When Michael Wacha starts on Sunday for the Double-A Springfield Cardinals, the righty will take another step in his journey back from a rare injury that so rudely interrupted his second MLB season—but he's still several steps away from returning to St. Louis. As Derrick Goold reported in the St. Louis Post-Dispatch, last week's simulated game put Wacha's workload at a level on par with the first or second week of March. Brian Stull of St. Louis Baseball Weekly shared that general manager John Mozeliak stated that Wacha will be on a pitch limit of 35 or 40 in his first live game action since June 17. If Wacha's shoulder responds positively to those forty or so pitches, the Cardinals must figure out what the next step will be in attempting to build up the 2013 NLCS MVP's arm strength so that he can join the St. Louis pitching staff down the pennant race's home stretch.
Springfield's season will end on Labor Day with too few wins to qualify for the postseason, so Wacha can't make a second start with a higher pitch limit in Double-A during his rehab stint. The possibilities include Wacha joining one of the organization's playoff-bound affiliates for another start or him pitching a simulated game in St. Louis, but nothing is definite. Also unclear is whether Wacha will be able to build up enough arm strength to throw 90+ pitches every fifth day before the calendar turns to October.
With Justin Masterson's rotation spot an open question due to ineffectiveness and Shelby Miller's sophomore season going so badly that he is tinkering with a new pitch in late August, the Cardinals may have need for a rotation upgrade. Even if Wacha isn't able to build up the strength necessary to shoulder a typical starter's innings total, the Cardinals should nonetheless install him in rotation—with Carlos Martinez, as a piggyback tandem.
Derrick Goold and Bernie Miklasz discussed the possibility of pairing Wacha with a reliever in the latest episode of The Best Podcast in Baseball (their podcast, which I cannot recommend highly enough to Cardinals fans) and I loved the idea. The notion of injecting piggyback starters into a major-league rotation has intrigued me since the Cardinals implemented a tandem system with its minor-league affiliates under Jeff Luhnow. The Cardinals long ago abandoned the practice, but the idea of such a radical change to how clubs deploy their pitching staffs has stuck with me for two primary reasons: effectiveness and health.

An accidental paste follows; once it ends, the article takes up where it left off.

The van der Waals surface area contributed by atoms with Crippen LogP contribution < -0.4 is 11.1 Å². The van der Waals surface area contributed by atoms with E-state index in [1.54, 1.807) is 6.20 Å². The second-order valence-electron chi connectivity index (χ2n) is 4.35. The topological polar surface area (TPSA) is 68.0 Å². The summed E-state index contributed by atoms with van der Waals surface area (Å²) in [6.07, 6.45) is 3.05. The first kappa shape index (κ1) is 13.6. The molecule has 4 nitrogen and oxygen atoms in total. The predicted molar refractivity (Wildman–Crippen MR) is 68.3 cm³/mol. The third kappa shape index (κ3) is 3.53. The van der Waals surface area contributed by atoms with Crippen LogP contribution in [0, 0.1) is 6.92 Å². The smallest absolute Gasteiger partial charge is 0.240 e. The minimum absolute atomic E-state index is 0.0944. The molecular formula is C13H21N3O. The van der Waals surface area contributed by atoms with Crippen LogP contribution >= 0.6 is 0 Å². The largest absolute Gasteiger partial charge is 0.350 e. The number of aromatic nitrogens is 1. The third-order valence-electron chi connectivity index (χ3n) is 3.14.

Pitcher effectiveness adds further support to such an arrangement. Overall, pitchers are most effective the first time through the lineup and become less effective each subsequent time through. During the offseason, I looked at this reality in examining what trends influence the removal of a starting pitcher. Here are the 2013 MLB-wide splits for pitchers based on times through the batting order:
Not surprisingly, this trend has continued through the first five months of this season.
After taking over as general manager of the Houston Astros, Luhnow resurrected the tandem pitching system, implementing it in the organization's low minors. This year, the Astros expanded the practice so that all of the club's minor-league affiliates—all the way up to Triple-A—are using it. Luhnow explained the primary reason why the Astros decided to expand use of the tandem system to Brian T. Smith of the Houston Chronicle, stating:
"It worked very well. It’s anecdotal. But we found pitchers were healthier and we suffered very few injuries as a result of this."
Given the questions still surrounding Wacha's short- and long-term shoulder health, pairing him in tandem with another pitcher would be a good fit for the end of the 2014 season (if not beyond). Throw in the Cards' yo-yoing of Martinez between the bullpen and rotation as well as between St. Louis and Memphis in addition Matheny's usage of the young Dominican with thermonuclear stuff, and you have a perfect tag-teammate for Wacha. What's more, the number of arms in the relief corps that comes with the expanded September roster makes such an experiment all the more palatable. The Cardinals should not be afraid to get creative with the rotation and pencil in Wacha-Martinez every fifth day.